15

I am curious to know what is the reasoning that could overweighs towards using a self-balancing tree technique to store items than using a hash table.

I see that hash tables cannot maintain the insertion-order, but I could always use a linked list on top to store the insertion-order sequence.

I see that for small number of values, there is an added cost of of the hash-function, but I could always save the hash-function together with the key for faster lookups.

I understand that hash tables are difficult to implement than the straight-forward implementation of a red-black tree, but in a practical implementation wouldn't one be willing to go an extra mile for the trouble?

I see that with hash tables it is normal for collisions to occur, but with open-addressing techniques like double hashing that allow to save the keys in the hash table itself, hasn't the problem been reduced to the effect of not tipping the favor towards red black trees for such implementations?

I am curious if I am strictly missing a disadvantage of hash table that still makes red black trees quite viable data structure in practical applications (like filesystems, etc.).

  • 2
    both data structures have pros and cons. You should pick the one that fits better in your problem. – Nick Dandoulakis Jul 16 '10 at 13:44
17

Here is what I can think of:

  1. There are kinds of data which cannot be hashed (or is too expensive to hash), therefore cannot be stored in hash tables.
  2. Trees keep data in the order you need (sorted), not insertion order. You can't (effectively) do that with hash table, even if you run a linked list through it.
  3. Trees have better worst-case performace
  • 1. If you can't produce a hash key, how do you produce a key to determine where the node is placed in the tree? If you can produce a key for the node placement, why can't you use that for the hash key? 2. Why can't you effectively do this with a hash table + linked list? Can you provide more explanation? Remember that a linked list is essentially just a tree optimized for ordering. 3. Trees have a best case of log(N). Hashing is always constant. Collisions have the same effect on both structures. How can trees have better worst-case performance? – Jake Sep 12 '10 at 21:00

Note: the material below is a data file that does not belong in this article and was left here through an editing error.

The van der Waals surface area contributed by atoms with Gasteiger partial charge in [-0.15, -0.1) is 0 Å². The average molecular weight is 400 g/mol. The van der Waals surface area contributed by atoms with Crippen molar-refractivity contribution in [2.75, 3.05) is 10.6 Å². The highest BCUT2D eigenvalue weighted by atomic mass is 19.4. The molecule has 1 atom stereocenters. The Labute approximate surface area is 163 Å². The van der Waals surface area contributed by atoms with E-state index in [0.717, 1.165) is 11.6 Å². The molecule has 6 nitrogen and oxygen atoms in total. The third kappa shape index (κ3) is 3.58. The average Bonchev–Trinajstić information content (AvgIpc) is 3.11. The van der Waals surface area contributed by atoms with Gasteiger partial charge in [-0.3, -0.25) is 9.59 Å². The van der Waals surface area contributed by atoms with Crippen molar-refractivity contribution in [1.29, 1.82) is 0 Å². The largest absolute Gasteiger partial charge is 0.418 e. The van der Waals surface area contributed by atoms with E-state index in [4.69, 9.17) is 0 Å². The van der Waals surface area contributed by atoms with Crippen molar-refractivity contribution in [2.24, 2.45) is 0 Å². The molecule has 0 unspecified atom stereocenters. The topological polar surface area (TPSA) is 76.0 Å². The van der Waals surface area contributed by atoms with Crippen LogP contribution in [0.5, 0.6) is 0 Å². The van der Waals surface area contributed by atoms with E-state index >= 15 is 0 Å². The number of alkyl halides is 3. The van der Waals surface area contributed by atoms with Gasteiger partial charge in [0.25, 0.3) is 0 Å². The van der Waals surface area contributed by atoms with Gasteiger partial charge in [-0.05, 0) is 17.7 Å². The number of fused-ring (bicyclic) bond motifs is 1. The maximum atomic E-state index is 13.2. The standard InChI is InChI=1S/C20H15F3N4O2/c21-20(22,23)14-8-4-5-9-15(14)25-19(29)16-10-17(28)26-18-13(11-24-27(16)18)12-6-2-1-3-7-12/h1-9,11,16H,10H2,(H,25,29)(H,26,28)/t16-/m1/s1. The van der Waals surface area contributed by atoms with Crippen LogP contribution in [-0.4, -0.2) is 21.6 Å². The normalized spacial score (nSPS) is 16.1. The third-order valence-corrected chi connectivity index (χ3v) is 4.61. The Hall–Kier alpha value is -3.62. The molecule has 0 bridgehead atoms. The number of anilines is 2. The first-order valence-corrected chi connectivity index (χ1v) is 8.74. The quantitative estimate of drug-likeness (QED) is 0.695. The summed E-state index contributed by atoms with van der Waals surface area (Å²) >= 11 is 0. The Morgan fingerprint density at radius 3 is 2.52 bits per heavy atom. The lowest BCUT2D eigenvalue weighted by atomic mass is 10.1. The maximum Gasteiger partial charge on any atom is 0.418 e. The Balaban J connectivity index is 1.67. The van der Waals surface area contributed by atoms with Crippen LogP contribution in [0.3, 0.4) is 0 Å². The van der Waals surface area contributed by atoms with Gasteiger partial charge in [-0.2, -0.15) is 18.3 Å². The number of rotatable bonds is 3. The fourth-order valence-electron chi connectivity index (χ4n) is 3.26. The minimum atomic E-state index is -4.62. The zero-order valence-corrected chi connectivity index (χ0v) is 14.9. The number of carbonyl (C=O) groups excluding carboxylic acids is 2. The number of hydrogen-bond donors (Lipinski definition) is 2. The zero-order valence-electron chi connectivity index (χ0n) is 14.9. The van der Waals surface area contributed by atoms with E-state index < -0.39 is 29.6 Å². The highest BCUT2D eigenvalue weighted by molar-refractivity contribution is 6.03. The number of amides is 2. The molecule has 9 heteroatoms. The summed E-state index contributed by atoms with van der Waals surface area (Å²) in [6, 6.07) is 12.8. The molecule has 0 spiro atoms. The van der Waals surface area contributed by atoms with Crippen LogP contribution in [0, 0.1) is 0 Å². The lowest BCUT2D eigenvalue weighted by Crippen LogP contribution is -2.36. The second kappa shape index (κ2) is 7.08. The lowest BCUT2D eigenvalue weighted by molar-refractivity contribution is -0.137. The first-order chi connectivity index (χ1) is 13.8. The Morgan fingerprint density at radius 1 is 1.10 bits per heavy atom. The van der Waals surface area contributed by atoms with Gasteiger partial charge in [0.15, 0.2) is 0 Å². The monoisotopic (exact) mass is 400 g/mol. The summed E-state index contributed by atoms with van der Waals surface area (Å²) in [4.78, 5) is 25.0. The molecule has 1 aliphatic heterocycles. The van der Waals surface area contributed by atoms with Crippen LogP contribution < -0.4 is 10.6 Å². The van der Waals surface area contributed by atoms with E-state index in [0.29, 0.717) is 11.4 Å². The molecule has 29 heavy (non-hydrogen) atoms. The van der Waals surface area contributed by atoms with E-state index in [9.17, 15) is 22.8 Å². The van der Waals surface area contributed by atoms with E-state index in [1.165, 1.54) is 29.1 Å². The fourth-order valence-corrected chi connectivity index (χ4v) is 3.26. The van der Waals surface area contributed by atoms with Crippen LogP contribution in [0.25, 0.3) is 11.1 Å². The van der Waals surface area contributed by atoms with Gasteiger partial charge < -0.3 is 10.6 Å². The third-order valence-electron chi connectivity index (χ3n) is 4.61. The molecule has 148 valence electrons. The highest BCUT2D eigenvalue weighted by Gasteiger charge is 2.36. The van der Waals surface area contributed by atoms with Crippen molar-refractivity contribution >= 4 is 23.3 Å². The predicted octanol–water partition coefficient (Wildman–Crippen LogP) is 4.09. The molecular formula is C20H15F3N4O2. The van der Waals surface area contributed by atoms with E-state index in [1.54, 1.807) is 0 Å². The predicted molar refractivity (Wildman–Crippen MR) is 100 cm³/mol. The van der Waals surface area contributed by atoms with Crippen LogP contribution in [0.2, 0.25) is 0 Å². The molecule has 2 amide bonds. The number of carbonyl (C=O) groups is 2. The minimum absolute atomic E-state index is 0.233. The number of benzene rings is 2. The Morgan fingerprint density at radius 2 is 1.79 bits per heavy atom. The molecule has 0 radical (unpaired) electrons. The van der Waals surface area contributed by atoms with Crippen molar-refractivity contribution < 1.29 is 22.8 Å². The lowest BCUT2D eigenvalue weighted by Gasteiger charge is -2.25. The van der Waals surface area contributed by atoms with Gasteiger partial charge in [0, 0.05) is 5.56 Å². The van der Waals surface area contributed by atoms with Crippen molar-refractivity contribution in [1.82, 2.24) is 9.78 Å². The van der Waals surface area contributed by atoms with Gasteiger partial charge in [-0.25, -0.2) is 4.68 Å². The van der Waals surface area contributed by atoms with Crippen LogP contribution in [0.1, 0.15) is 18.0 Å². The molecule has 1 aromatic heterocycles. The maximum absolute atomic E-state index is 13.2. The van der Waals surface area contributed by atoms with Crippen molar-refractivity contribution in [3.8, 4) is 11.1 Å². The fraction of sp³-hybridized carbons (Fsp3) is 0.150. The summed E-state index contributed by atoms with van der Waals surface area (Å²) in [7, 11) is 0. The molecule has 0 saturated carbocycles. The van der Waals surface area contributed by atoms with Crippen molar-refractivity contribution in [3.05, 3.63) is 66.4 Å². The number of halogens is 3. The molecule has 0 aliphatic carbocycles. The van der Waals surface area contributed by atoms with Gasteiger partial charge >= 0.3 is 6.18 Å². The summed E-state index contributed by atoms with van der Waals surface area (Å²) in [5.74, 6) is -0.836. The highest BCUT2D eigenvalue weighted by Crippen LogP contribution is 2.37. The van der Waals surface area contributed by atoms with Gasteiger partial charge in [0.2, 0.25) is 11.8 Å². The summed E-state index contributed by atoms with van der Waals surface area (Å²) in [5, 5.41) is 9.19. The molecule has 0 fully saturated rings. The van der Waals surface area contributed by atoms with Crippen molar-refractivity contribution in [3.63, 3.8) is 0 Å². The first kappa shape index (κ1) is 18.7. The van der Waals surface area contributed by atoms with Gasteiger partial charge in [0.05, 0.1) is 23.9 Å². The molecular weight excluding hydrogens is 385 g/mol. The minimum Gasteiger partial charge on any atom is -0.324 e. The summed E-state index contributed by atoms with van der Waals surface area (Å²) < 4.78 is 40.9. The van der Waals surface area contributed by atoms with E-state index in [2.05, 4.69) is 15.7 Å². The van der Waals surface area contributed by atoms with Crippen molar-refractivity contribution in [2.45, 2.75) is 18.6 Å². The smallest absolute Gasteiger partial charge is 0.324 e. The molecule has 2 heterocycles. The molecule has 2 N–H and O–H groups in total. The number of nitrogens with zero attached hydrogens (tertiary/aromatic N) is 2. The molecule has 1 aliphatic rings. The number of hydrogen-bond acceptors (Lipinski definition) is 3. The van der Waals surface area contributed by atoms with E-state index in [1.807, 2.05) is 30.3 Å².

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    @Jake 1- by comparing elements. Having order on something doesn't mean you can hash something. 2- Because. 3- There is nothing to collide in trees. – unbeli Sep 12 '10 at 21:05
  • 1. The item you're comparing is the key. All binary data can be hashed by some method, and all data in a computer is binary data. I suppose it could get expensive if the keys are huge, but that would likely have the same effect on the comparison function of the tree. 3. Search trees have ordered nodes. You can only order a list if the list has a set of keys in some form on which to order the elements. If two nodes have the same key, that is a collision. – Jake Sep 12 '10 at 21:21
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    1- not true. 3- not true about the keys: you don't need any keys for the search tree. If you insert an entry, which is equal to an existing entry, there is no performance impact, contrary to the hash collision. It is your homework to understand why. – unbeli Sep 13 '10 at 19:46
5

Storage allocation is another consideration. Every time you fill all of the buckets in a hash-table, you need to allocate new storage and re-hash everything. This can be avoided if you know the size of the data ahead of time. On the other hand, balanced trees don't suffer from this issue at all.

  • but the amortized cost of the operation still remains O(1), so do you really think it's a disadvantage? – Vaibhav Bajpai Jul 17 '10 at 7:29
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    In most cases, probably not. In real-time applications, yes. – Odrade Jul 19 '10 at 13:13
2

Just wanted to add :